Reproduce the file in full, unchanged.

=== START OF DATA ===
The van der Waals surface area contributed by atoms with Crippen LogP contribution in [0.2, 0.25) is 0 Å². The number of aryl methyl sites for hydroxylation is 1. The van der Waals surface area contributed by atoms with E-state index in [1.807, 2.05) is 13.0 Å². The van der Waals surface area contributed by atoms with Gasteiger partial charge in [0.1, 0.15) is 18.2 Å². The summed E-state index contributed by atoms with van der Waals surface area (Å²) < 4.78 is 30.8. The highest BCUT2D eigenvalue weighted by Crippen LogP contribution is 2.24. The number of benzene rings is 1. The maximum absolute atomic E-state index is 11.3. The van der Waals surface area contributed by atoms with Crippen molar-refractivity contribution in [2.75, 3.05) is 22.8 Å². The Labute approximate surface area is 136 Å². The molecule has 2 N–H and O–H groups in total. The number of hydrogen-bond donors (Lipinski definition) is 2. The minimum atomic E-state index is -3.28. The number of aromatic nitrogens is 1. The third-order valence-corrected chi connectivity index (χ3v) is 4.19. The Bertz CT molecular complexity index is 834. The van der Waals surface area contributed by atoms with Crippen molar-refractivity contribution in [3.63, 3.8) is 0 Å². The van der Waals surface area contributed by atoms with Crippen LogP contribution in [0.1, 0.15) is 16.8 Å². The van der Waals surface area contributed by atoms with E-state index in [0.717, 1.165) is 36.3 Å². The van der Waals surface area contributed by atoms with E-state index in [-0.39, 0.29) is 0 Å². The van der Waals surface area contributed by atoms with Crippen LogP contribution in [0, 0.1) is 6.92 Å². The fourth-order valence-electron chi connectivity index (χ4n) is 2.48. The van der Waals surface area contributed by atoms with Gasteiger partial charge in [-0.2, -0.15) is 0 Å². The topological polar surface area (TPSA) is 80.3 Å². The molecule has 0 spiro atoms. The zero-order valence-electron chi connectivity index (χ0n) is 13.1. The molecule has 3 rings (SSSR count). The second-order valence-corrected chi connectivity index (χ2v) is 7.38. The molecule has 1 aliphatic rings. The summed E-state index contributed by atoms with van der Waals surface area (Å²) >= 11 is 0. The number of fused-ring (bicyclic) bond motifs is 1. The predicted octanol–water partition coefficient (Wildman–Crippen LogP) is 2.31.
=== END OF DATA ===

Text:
The van der Waals surface area contributed by atoms with Crippen LogP contribution in [0.2, 0.25) is 0 Å². The number of aryl methyl sites for hydroxylation is 1. The van der Waals surface area contributed by atoms with E-state index in [1.807, 2.05) is 13.0 Å². The van der Waals surface area contributed by atoms with Gasteiger partial charge in [0.1, 0.15) is 18.2 Å². The summed E-state index contributed by atoms with van der Waals surface area (Å²) < 4.78 is 30.8. The highest BCUT2D eigenvalue weighted by Crippen LogP contribution is 2.24. The number of benzene rings is 1. The maximum absolute atomic E-state index is 11.3. The van der Waals surface area contributed by atoms with Crippen molar-refractivity contribution in [2.75, 3.05) is 22.8 Å². The Labute approximate surface area is 136 Å². The molecule has 2 N–H and O–H groups in total. The number of hydrogen-bond donors (Lipinski definition) is 2. The minimum atomic E-state index is -3.28. The number of aromatic nitrogens is 1. The third-order valence-corrected chi connectivity index (χ3v) is 4.19. The Bertz CT molecular complexity index is 834. The van der Waals surface area contributed by atoms with Crippen molar-refractivity contribution in [3.63, 3.8) is 0 Å². The van der Waals surface area contributed by atoms with Crippen LogP contribution in [0.1, 0.15) is 16.8 Å². The van der Waals surface area contributed by atoms with E-state index in [0.717, 1.165) is 36.3 Å². The van der Waals surface area contributed by atoms with E-state index in [-0.39, 0.29) is 0 Å². The van der Waals surface area contributed by atoms with Crippen LogP contribution in [0, 0.1) is 6.92 Å². The fourth-order valence-electron chi connectivity index (χ4n) is 2.48. The van der Waals surface area contributed by atoms with Gasteiger partial charge in [-0.2, -0.15) is 0 Å². The topological polar surface area (TPSA) is 80.3 Å². The molecule has 0 spiro atoms. The zero-order valence-electron chi connectivity index (χ0n) is 13.1. The molecule has 3 rings (SSSR count). The second-order valence-corrected chi connectivity index (χ2v) is 7.38. The molecule has 1 aliphatic rings. The summed E-state index contributed by atoms with van der Waals surface area (Å²) >= 11 is 0. The number of fused-ring (bicyclic) bond motifs is 1. The predicted octanol–water partition coefficient (Wildman–Crippen LogP) is 2.31.